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See detailA cosmology-independent calibration of type Ia supernovae data
Hauret, Clémentine ULiege; Magain, Pierre ULiege; Biernaux, Judith ULiege

in Monthly Notices of the Royal Astronomical Society (2018), 479(3), 3996-4003

Recently, the common methodology used to transform type Ia supernovae (SNe Ia) into genuine standard candles has been suffering criticism. Indeed, it assumes a par- ticular cosmological model (namely the ... [more ▼]

Recently, the common methodology used to transform type Ia supernovae (SNe Ia) into genuine standard candles has been suffering criticism. Indeed, it assumes a par- ticular cosmological model (namely the flat LambdaCDM) to calibrate the standardisation corrections parameters, i.e. the dependency of the supernova peak absolute magnitude on its colour, post-maximum decline rate and host galaxy mass. As a result, this as- sumption could make the data compliant to the assumed cosmology and thus nullify all works previously conducted on model comparison. In this work, we verify the viability of these hypotheses by developing a cosmology-independent approach to standardise SNe Ia data from the recent JLA compilation. Our resulting corrections turn out to be very close to the LambdaCDM-based corrections. Therefore, even if a LambdaCDM-based calibra- tion is questionable from a theoretical point of view, the potential compliance of SNe Ia data does not happen in practice for the JLA compilation. Previous works of model comparison based on these data do not have to be called into question. However, as this cosmology-independent standardisation method has the same degree of complex- ity than the model-dependent one, it is worth using it in future works, especially if smaller samples are considered, such as the superluminous type Ic supernovae. [less ▲]

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See detailWASP-128b: a transiting brown dwarf in the dynamical-tide regime
Hodžić, Vedad; Triaud, Amaury H. M. J.; Anderson, David R. et al

in Monthly Notices of the Royal Astronomical Society (2018)

Massive companions in close orbits around G dwarfs are thought to undergo rapid orbital decay due to runaway tidal dissipation. We report here the discovery of WASP-128b, a brown dwarf discovered by the ... [more ▼]

Massive companions in close orbits around G dwarfs are thought to undergo rapid orbital decay due to runaway tidal dissipation. We report here the discovery of WASP-128b, a brown dwarf discovered by the WASP survey transiting a G0V host on a 2.2 d orbit, where the measured stellar rotation rate places the companion in a regime where tidal interaction is dominated by dynamical tides. Under the assumption of dynamical equilibrium, we derive a value of the stellar tidal quality factor log {Q_\star ^' }} = {6.96 ± 0.19}. A combined analysis of ground-based photometry and high-resolution spectroscopy reveals a mass and radius of the host, M[SUB]⋆[/SUB] = 1.16 ± 0.04M[SUB]⊙[/SUB], R[SUB]⋆[/SUB] = 1.16 ± 0.02R[SUB]⊙[/SUB], and for the companion, M[SUB]b[/SUB] = 37.5 ± 0.8Mj, R[SUB]b[/SUB] = 0.94 ± 0.02Rj, placing WASP-128b in the driest parts of the brown dwarf desert, and suggesting a mild inflation for its age. We estimate a remaining lifetime for WASP-128b similar to that of some ultra-short period massive hot Jupiters, and note it may be a propitious candidate for measuring orbital decay and testing tidal theories. [less ▲]

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See detailH0LiCOW VIII. A weak-lensing measurement of the external convergence in the field of the lensed quasar HE 0435-1223
Tihhonova, O.; Courbin, F.; Harvey, D. et al

in Monthly Notices of the Royal Astronomical Society (2018), 477

We present a weak gravitational lensing measurement of the external convergence along the line of sight to the quadruply lensed quasar HE 0435-1223. Using deep r-band images from Subaru Suprime Cam, we ... [more ▼]

We present a weak gravitational lensing measurement of the external convergence along the line of sight to the quadruply lensed quasar HE 0435-1223. Using deep r-band images from Subaru Suprime Cam, we observe galaxies down to a 3σ limiting magnitude of ˜26 mag resulting in a source galaxy density of 14 galaxies per square arcminute after redshift-based cuts. Using an inpainting technique and multiscale entropy filtering algorithm, we find that the region in close proximity to the lens has an estimated external convergence of κ =-0.012^{+0.020}_{-0.013} and is hence marginally underdense. We also rule out the presence of any halo with a mass greater than M[SUB]vir[/SUB] = 1.6 × 10[SUP]14[/SUP]h[SUP]-1[/SUP]M[SUB]⊙[/SUB] (68 per cent confidence limit). Our results, consistent with previous studies of this lens, confirm that the intervening mass along the line of sight to HE 0435-1223 does not affect significantly the cosmological results inferred from the time-delay measurements of that specific object. [less ▲]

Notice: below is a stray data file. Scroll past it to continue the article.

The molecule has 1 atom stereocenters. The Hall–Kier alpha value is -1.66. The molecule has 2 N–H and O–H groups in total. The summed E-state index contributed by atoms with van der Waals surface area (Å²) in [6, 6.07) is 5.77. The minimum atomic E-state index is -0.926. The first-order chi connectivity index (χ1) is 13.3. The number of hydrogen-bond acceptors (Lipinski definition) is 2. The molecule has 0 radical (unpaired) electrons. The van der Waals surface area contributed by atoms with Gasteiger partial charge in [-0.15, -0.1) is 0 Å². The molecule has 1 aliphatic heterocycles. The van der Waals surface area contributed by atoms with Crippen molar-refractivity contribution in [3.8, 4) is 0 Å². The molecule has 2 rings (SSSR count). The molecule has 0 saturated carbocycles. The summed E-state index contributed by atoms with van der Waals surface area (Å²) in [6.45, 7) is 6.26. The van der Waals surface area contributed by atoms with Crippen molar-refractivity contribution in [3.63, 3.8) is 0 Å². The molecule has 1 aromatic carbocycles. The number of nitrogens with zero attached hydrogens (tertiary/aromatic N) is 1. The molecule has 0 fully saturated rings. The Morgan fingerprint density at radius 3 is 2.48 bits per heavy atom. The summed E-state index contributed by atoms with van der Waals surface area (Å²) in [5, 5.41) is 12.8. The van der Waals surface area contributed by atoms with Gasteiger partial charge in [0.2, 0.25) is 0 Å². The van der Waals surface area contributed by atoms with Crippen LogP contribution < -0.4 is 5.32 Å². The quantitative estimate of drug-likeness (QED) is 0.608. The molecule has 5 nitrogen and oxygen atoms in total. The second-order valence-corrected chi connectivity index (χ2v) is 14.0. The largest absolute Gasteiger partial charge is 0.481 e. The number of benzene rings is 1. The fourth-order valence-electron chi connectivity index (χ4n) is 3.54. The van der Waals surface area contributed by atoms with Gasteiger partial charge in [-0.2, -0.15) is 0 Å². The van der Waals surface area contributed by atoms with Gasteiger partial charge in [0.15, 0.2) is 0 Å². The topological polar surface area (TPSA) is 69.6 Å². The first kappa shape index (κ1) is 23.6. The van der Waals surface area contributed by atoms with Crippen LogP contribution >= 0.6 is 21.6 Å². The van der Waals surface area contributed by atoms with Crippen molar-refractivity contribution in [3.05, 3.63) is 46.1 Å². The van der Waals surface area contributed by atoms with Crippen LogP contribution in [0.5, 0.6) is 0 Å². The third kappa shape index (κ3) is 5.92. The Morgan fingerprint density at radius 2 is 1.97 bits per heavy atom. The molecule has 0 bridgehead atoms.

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See detailHigh-contrast imaging of HD 163296 with the Keck/NIRC2 L'-band vortex coronograph
Guidi, G.; Ruane, G.; Williams, J. P. et al

in Monthly Notices of the Royal Astronomical Society (2018), 479

We present observations of the nearby (D~100 pc) Herbig star HD 163296 taken with the vortex coronograph at Keck/NIRC2 in the L' band (3.7 μm) to search for planetary mass companions in the ringed disc ... [more ▼]

We present observations of the nearby (D~100 pc) Herbig star HD 163296 taken with the vortex coronograph at Keck/NIRC2 in the L' band (3.7 μm) to search for planetary mass companions in the ringed disc surrounding this pre-main-sequence star. The images reveal an arc-like region of scattered light from the disc surface layers that is likely associated with the first bright ring detected with ALMA in the λ = 1.3mm dust continuum at ~65 au. We also detect a point-like source at ~0.5 arcsec projected separation in the north-east direction, close to the inner edge of the second gap in the millimetre images. Comparing the point source photometry with the atmospheric emission models of non-accreting giant planets, we obtain a mass of 6-7 MJ for a putative protoplanet, assuming a system age of 5 Myr. Based on the contrast at a 95 per cent level of completeness calculated on the emission-free regions of our images, we set upper limits for the masses of giant planets of 8-15 MJ, 4.5-6.5 MJ, and 2.5-4.0MJ at the locations of the first, second, and third gap in the millimetre dust continuum, respectively. Further deep, high-resolution thermal IR imaging of the HD 163296 system are warranted to confirm the presence and nature of the point source and to better understand the structure of the dust disc. © 2018 The Author(s) Published by Oxford University Press on behalf of the Royal Astronomical Society. [less ▲]